Recent links of note:
Caryl Emerson, The Times Literary Supplement
Gary Saul Morson, reviewing in our pages the last entry in Joseph Frank’s six-volume biography of Fyodor Dostoevsky, wrote that it was “far and away the best comprehensive account of a Russian writer.” He later opined in a memorial for Frank that, “by universal consent, Frank’s biography has no rival in any language.” Frank’s monumental work (published between 1976 and 2002) is even-tempered and avoids the ideological and theoretical pitfalls all too common among interpreters of the polarizing Russian writer. Frank (who contributed to The New Criterion in the 1980s) eschewed quotidian and personal details in favor of important events that had a direct bearing on Dostoevsky’s writing—“the main reason we care about the author in the first place,” as Morson put it. In The Times Literary Supplement, Caryl Emerson reviews a new volume of Frank’s lectures on Dostoevsky, sure to be a fine supplement to his biography. Be sure to have a look through Frank’s and Morson’s archives in The New Criterion after reading.
“‘King of the World’ Review: Solar Power”
Tim Blanning, The Wall Street Journal
It was during Louis XIV’s seventy-two year reign (from 1643 until his death in 1715—the longest recorded of any monarch in Europe) that the ascendancy of French culture and language in Western society was cemented. Writing for The Wall Street Journal, Tim Blanning details the ways in which Louis carefully constructed French identity into the recognizable form we know it today, building what one might call a desirable brand centered around the decadent lifestyle of the nobles at the Palace of Versailles, which was inaugurated as the royal residence under Louis’ reign in 1682.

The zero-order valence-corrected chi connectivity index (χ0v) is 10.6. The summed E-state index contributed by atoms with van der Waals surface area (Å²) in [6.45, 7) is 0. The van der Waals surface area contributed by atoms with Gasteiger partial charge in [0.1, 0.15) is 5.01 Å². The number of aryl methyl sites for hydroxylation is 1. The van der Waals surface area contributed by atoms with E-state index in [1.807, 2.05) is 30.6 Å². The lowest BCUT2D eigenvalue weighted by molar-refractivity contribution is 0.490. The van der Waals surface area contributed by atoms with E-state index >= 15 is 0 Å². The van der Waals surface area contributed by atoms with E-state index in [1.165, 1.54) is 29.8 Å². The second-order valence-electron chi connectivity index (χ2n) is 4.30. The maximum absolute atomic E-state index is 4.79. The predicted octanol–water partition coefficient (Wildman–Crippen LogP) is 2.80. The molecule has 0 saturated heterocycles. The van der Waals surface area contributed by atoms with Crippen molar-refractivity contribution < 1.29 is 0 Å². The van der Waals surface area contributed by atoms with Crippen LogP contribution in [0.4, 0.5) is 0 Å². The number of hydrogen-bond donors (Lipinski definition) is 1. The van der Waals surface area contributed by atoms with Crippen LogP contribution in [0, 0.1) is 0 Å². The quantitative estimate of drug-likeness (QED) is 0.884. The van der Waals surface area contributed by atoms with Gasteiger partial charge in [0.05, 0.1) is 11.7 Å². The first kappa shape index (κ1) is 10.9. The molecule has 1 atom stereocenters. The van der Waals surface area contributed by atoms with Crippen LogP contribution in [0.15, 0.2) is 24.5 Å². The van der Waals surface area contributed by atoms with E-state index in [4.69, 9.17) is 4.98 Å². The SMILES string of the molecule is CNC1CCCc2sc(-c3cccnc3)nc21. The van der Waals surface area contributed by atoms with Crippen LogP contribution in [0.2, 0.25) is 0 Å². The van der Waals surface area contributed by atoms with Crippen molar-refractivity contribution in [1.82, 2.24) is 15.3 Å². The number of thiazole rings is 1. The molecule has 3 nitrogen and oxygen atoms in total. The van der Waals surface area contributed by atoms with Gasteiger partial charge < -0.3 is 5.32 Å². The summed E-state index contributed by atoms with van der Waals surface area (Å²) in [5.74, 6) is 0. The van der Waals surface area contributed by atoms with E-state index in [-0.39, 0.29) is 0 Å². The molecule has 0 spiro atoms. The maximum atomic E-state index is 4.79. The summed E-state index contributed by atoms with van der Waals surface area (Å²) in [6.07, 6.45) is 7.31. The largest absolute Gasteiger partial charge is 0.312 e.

“In defence of knowledge”
Alexander Larman, TheCritic
In 1602, twenty-six years before Louis XIV’s birth, Sir Thomas Bodley, troubled by recent spates of book burning and iconoclasm in the wake of the Protestant Reformation, founded the Bodleian Library in Oxford. In a review for The Critic, Alexander Larman explores Burning the Books: A History of Knowledge Under Attack by Richard Ovenden, the current and twenty-fifth Head Librarian of the Bodleian. Burning the Books places the history of an institution that Sir Francis Bacon called “an ark to save learning from the deluge” in the context of a broader history of book burning and the destruction of knowledge.
“The children of the opera,” by Thomas White. On the Metropolitan Opera’s Children’s Chorus.